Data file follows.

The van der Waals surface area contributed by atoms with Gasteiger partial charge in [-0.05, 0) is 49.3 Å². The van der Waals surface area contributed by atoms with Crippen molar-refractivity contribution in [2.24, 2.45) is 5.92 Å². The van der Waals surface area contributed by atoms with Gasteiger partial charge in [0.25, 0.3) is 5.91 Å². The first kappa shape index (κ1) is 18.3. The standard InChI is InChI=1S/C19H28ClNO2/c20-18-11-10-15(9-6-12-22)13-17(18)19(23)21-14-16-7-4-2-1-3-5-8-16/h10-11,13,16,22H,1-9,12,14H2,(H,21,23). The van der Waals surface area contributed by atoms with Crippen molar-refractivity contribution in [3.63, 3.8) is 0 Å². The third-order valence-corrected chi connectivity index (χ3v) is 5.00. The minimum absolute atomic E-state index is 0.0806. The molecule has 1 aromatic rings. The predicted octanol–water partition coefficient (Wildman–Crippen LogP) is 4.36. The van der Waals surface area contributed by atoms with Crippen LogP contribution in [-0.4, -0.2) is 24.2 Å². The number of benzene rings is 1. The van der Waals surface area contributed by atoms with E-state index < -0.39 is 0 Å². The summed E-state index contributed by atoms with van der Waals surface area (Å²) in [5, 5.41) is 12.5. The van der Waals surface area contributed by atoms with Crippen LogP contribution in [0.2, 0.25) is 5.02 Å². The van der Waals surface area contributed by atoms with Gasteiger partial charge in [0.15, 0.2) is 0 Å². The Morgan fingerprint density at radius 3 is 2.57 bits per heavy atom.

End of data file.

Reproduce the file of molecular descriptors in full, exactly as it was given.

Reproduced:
The van der Waals surface area contributed by atoms with Gasteiger partial charge in [-0.05, 0) is 49.3 Å². The van der Waals surface area contributed by atoms with Crippen molar-refractivity contribution in [2.24, 2.45) is 5.92 Å². The van der Waals surface area contributed by atoms with Gasteiger partial charge in [0.25, 0.3) is 5.91 Å². The first kappa shape index (κ1) is 18.3. The standard InChI is InChI=1S/C19H28ClNO2/c20-18-11-10-15(9-6-12-22)13-17(18)19(23)21-14-16-7-4-2-1-3-5-8-16/h10-11,13,16,22H,1-9,12,14H2,(H,21,23). The van der Waals surface area contributed by atoms with Crippen molar-refractivity contribution in [3.63, 3.8) is 0 Å². The third-order valence-corrected chi connectivity index (χ3v) is 5.00. The minimum absolute atomic E-state index is 0.0806. The molecule has 1 aromatic rings. The predicted octanol–water partition coefficient (Wildman–Crippen LogP) is 4.36. The van der Waals surface area contributed by atoms with Crippen LogP contribution in [-0.4, -0.2) is 24.2 Å². The number of benzene rings is 1. The van der Waals surface area contributed by atoms with E-state index < -0.39 is 0 Å². The summed E-state index contributed by atoms with van der Waals surface area (Å²) in [5, 5.41) is 12.5. The van der Waals surface area contributed by atoms with Crippen LogP contribution in [0.2, 0.25) is 5.02 Å². The van der Waals surface area contributed by atoms with Gasteiger partial charge in [0.15, 0.2) is 0 Å². The Morgan fingerprint density at radius 3 is 2.57 bits per heavy atom.